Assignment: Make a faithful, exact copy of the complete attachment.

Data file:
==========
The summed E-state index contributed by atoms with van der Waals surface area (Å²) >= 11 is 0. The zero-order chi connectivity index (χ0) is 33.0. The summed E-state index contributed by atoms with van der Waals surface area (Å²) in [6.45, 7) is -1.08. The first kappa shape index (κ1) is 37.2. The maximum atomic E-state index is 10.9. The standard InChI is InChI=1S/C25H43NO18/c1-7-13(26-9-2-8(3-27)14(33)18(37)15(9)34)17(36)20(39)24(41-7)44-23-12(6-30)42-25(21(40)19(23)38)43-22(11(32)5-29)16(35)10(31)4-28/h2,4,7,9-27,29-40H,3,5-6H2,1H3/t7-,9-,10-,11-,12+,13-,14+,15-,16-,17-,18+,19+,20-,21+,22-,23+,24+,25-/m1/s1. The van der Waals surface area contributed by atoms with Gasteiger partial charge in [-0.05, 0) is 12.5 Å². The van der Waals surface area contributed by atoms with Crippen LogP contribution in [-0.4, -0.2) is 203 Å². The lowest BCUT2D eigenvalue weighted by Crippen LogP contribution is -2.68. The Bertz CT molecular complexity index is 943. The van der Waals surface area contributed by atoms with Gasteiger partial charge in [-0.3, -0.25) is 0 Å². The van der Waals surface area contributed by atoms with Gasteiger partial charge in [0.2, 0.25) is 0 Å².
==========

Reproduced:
The summed E-state index contributed by atoms with van der Waals surface area (Å²) >= 11 is 0. The zero-order chi connectivity index (χ0) is 33.0. The summed E-state index contributed by atoms with van der Waals surface area (Å²) in [6.45, 7) is -1.08. The first kappa shape index (κ1) is 37.2. The maximum atomic E-state index is 10.9. The standard InChI is InChI=1S/C25H43NO18/c1-7-13(26-9-2-8(3-27)14(33)18(37)15(9)34)17(36)20(39)24(41-7)44-23-12(6-30)42-25(21(40)19(23)38)43-22(11(32)5-29)16(35)10(31)4-28/h2,4,7,9-27,29-40H,3,5-6H2,1H3/t7-,9-,10-,11-,12+,13-,14+,15-,16-,17-,18+,19+,20-,21+,22-,23+,24+,25-/m1/s1. The van der Waals surface area contributed by atoms with Gasteiger partial charge in [-0.05, 0) is 12.5 Å². The van der Waals surface area contributed by atoms with Crippen LogP contribution in [-0.4, -0.2) is 203 Å². The lowest BCUT2D eigenvalue weighted by Crippen LogP contribution is -2.68. The Bertz CT molecular complexity index is 943. The van der Waals surface area contributed by atoms with Gasteiger partial charge in [-0.3, -0.25) is 0 Å². The van der Waals surface area contributed by atoms with Gasteiger partial charge in [0.2, 0.25) is 0 Å².